I also function on a fairly limited wardrobe and I tend to buy not-so-trendy styles that stay in fashion a fairly long time. And as those of you who’ve read Reuse, Refresh, Repurpose know, I make my clothes last even longer by modifying or dying them, and when they’re too worn out for that, I make something else out of the fabric.

All of that means that even when I do buy new goods, the frequency and volume of my shopping is less than the average consumer’s.

I think that if all of us didn’t feel the need to have bulging closets stuffed with new fashions every season, we could afford to pay a little more for the clothing we did buy, and sweatshops wouldn’t need to be so prevalent.

If you or any of my other readers have ideas about where to buy U.S. made clothing from companies that treat their employees well, I’d definitely be interested in learning about that!


Today’s 365 post: Looks like Christmas


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Saturday 29th of October 2011 is a company that gives good jobs to single mothers.


Wednesday 26th of October 2011

The sweatshop question is a tough one. I know of UK companies that were always well respected that have been called into question as to their manufacturing. Do we really know how things are manufactured? Most things in the UK are imported now, and without getting into it too deep could well be a partial explanation for the problems we are now encountering - we turned ourselves into a 'service' economy rather than actually producing anything.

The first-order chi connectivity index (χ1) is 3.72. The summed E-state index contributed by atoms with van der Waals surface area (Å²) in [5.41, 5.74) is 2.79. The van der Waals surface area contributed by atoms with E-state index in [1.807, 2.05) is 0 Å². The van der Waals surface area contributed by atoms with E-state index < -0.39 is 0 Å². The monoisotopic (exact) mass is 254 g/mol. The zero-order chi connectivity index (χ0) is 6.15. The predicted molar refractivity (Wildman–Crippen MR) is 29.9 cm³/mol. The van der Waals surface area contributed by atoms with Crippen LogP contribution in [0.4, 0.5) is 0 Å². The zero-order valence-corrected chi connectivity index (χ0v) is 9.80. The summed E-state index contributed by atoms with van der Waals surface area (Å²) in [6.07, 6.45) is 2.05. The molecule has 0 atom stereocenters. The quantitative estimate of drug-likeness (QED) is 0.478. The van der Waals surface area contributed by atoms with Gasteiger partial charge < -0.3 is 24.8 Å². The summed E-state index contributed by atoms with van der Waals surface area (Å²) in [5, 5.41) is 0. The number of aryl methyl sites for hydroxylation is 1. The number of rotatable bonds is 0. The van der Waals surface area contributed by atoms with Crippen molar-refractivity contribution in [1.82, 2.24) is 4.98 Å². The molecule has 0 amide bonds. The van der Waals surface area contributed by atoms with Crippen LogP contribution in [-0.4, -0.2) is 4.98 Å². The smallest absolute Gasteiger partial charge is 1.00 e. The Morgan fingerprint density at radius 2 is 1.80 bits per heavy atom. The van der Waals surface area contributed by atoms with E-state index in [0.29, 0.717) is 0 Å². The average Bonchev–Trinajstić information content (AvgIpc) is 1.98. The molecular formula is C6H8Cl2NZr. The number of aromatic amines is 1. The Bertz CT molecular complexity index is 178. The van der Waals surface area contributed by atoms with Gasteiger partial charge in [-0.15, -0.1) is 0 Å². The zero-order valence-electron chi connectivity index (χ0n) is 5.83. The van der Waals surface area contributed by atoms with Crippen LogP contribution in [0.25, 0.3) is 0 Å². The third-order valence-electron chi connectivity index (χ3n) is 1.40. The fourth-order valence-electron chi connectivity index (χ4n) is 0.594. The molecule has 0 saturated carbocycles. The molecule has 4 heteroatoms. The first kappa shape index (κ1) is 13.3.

Tuesday 25th of October 2011

I don't think American Apparel is Kristen's 'style'. Plus that company has a whole host of other issues that can make it quite controversial for some which I totally understand. (Particularly if you're religious as I've seen churches organizing campaigns against AA.)

This website is a directory and might me of some use.


Wednesday 26th of October 2011

Funny you should say that. I clicked through the site a bit while the kids were in the office, and suddenly I was like, "Oh dear! I didn't realize I was going to be looking at boobs." lol The number of sheer shirts with no bras was a little surprising.


Wednesday 26th of October 2011

I was about to comment about American Apparel's website. I know nothing of their business practice. I clicked on the link that another commenter posted, and was very surprised at their marketing tactics. Just clicking through the women's apparel categories showed me way more skin and far more provocative poses than I would expect from a "family" clothing company.


Monday 24th of October 2011

Thank you everyone for all these links! I'm going to go check them out.

Rosa Rugosa

Monday 24th of October 2011

This is a good site for researching sources for various types of goods (including clothing) made in the US.

Virginia Dare

Monday 31st of October 2011

I used this web site to find baby stuff, too. It's a great site, but make sure you follow up with the manufacturers. Some of them make only *some* things in the U.S., and some have moved production overseas in recent years.